The degree to which earlier native beliefs survived is difficult to gauge precisely. Certain European ritual traits such as the significance of the number 3, the importance of the head and of water sources such as springs remain in the archaeological record, but the differences in the votive offerings made at the Roman Baths (Bath)Bath, Somerset before and after the Roman conquest suggest that continuity was only partial. Worship of the Roman Emperor is widely recorded, especially at military sites. The founding of a Roman temple to Claudius at Camulodunumwas one of the impositions that led to the revolt of Boudica. By the third century Pagans Hill Roman Temple in Somerset was able to exist peaceably into the 5th century.

Eastern cults such as Mithraism also grew in popularity towards the end of the occupation. The Temple of Mithras is one example of the popularity of mystery religions amongst the rich urban classes and temples to Mithras also exist in military contexts at Vindobala on Hadrians Wall (the Rudchester Mithraeum) and at Segontium in Roman Wales (the Caernarfon Mithraeum).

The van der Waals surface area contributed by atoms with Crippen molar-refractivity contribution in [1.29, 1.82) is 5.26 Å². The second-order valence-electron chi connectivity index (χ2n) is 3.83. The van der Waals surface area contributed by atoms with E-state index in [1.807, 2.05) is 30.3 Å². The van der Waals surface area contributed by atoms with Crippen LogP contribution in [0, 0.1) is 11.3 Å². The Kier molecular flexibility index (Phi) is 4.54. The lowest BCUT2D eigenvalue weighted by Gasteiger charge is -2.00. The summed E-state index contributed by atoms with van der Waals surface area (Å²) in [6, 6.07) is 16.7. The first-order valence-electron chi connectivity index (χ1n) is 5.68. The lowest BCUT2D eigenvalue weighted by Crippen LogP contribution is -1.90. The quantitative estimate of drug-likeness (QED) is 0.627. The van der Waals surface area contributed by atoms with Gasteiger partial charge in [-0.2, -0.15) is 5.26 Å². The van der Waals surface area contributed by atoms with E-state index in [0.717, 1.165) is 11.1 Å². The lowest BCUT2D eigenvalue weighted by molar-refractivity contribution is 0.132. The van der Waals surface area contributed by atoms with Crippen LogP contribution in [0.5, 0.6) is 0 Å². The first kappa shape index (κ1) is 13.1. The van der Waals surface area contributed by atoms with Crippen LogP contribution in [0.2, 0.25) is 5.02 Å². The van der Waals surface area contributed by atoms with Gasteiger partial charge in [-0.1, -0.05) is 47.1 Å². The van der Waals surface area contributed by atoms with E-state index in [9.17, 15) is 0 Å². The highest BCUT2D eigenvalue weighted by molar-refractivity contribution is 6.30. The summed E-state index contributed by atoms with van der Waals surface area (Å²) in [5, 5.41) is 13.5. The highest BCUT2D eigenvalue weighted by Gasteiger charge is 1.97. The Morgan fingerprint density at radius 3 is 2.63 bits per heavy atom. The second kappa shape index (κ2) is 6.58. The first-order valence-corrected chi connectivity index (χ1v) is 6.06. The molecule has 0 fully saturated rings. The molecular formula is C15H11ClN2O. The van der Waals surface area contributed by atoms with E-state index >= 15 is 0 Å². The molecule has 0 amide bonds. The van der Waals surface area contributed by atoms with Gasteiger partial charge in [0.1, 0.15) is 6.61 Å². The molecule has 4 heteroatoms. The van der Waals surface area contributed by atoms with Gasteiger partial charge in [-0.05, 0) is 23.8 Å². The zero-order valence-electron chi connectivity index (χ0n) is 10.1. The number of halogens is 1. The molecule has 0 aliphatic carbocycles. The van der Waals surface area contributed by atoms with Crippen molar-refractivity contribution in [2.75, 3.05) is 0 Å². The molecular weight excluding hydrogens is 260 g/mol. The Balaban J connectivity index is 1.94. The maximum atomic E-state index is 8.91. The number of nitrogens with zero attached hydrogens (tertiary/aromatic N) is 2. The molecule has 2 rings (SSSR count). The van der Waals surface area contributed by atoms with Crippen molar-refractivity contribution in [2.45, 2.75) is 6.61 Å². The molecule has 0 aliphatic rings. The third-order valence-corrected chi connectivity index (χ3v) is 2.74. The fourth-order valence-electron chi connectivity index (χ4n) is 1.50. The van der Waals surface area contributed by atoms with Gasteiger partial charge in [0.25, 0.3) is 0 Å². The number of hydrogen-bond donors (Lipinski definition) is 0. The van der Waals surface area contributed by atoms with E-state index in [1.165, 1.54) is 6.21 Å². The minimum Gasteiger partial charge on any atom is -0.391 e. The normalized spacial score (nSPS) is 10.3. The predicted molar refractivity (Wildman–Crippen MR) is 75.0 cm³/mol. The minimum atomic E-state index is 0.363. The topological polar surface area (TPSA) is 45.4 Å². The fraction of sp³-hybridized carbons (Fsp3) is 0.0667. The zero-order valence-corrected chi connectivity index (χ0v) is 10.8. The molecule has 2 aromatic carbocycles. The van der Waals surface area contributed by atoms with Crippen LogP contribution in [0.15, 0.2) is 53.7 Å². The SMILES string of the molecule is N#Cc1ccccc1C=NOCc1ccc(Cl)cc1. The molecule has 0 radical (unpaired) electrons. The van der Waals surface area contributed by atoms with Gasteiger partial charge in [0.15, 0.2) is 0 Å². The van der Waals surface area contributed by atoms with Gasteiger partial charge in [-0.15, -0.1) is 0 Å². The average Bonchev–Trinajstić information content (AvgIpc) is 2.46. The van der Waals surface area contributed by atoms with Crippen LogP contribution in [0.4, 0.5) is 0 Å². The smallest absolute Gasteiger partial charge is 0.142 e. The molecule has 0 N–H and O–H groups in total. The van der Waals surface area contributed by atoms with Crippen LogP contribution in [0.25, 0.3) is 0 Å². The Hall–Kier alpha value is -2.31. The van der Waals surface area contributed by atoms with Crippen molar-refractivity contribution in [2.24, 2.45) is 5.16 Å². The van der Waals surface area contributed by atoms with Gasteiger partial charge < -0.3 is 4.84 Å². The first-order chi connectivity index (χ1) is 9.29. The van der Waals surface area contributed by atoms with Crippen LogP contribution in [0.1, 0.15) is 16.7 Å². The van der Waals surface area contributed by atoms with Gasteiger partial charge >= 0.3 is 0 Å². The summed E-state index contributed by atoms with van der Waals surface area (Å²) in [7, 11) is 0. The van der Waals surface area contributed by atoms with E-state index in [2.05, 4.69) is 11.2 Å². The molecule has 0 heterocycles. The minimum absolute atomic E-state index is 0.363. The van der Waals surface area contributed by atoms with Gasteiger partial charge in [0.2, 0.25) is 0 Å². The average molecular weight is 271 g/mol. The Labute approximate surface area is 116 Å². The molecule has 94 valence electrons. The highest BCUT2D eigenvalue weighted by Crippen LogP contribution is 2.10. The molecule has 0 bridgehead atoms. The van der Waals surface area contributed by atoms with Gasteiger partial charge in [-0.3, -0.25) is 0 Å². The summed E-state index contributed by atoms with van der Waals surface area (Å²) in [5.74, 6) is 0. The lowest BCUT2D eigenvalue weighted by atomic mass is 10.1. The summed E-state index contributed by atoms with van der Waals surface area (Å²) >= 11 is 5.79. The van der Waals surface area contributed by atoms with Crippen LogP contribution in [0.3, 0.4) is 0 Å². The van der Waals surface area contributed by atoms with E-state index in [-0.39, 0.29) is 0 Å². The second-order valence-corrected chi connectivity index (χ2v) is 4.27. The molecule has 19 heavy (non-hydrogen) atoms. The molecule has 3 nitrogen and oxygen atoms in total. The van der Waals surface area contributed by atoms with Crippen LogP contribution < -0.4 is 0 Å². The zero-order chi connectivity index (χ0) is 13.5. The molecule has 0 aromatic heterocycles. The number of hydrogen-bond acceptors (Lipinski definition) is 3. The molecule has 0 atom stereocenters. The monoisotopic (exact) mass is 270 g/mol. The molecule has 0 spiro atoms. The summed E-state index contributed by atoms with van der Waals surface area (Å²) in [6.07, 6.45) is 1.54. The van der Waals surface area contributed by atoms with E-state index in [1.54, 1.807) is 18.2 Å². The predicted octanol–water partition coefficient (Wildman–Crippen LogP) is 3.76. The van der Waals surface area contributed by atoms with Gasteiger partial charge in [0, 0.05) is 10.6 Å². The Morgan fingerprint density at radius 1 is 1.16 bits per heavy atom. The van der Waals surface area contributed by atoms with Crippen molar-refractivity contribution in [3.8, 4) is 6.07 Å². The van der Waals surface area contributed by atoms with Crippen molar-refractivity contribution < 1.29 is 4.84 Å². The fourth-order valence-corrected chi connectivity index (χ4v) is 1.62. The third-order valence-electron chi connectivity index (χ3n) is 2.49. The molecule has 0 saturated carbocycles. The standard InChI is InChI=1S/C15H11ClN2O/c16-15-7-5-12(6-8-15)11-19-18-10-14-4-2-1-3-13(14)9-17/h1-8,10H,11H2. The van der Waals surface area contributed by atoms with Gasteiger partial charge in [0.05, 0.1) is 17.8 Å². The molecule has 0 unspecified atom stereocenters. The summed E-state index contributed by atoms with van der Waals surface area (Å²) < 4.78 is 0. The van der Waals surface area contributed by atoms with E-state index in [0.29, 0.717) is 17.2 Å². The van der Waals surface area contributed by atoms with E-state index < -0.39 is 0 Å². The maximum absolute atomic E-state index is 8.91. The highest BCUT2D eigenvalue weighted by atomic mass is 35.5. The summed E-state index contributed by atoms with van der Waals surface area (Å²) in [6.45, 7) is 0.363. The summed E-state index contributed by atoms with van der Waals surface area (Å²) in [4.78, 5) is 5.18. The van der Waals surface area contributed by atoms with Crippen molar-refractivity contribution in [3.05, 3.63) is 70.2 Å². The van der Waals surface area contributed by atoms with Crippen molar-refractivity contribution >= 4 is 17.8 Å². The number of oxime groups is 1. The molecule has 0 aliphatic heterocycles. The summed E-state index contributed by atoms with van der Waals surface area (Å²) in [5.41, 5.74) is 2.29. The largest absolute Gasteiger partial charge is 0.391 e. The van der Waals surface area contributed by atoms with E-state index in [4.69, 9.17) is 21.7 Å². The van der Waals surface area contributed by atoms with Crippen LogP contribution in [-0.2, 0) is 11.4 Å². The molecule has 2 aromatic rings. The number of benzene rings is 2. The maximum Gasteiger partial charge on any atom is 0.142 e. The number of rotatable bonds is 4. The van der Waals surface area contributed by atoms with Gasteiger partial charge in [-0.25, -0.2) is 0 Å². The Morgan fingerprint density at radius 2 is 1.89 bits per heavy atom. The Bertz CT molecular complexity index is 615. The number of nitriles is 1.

3. It is not clear when or how Christianity came to Britain. A 2nd century "word square" has been discovered in Mamucium, the Roman settlement of Manchester. It consists of an anagram of ^ PATER NOSTER carved on a piece of amphora. There has been discussion by academics whether the "word square" is actually a Christian artefact, but if it is, it is one of the earliest examples of early Christianity in Britain.[31] The earliest confirmed written evidence for Christianity in Britain is a statement by Tertullian, c. 200 AD, in which he described "all the limits of the Spains, and the diverse nations of the Gauls, and the haunts of the Britons, inaccessible to the Romans, but subjugated to Christ".[32] Archaeological evidence for Christian communities begins to appear in the 3rd and 4th centuries. Small timber churches are suggested at Lincoln andSilchester and baptismal fonts have been found at Icklingham and the Saxon Shore Fort at Richborough. The Icklingham font is made of lead, and visible in the British Museum. A Roman Christian graveyard exists at the same site in Icklingham. The Water Newton Treasure is a hoard of Christian silver church plate from the early fourth century and the Roman villas at Lullingstone and Hinton St Mary contained Christian wall paintings and mosaics respectively. A large 4th century cemetery at Poundbury with its east-west oriented burials and lack of grave goods has been interpreted as an early Christian burial ground, although such burial rites were also becoming increasingly common in pagan contexts during the period.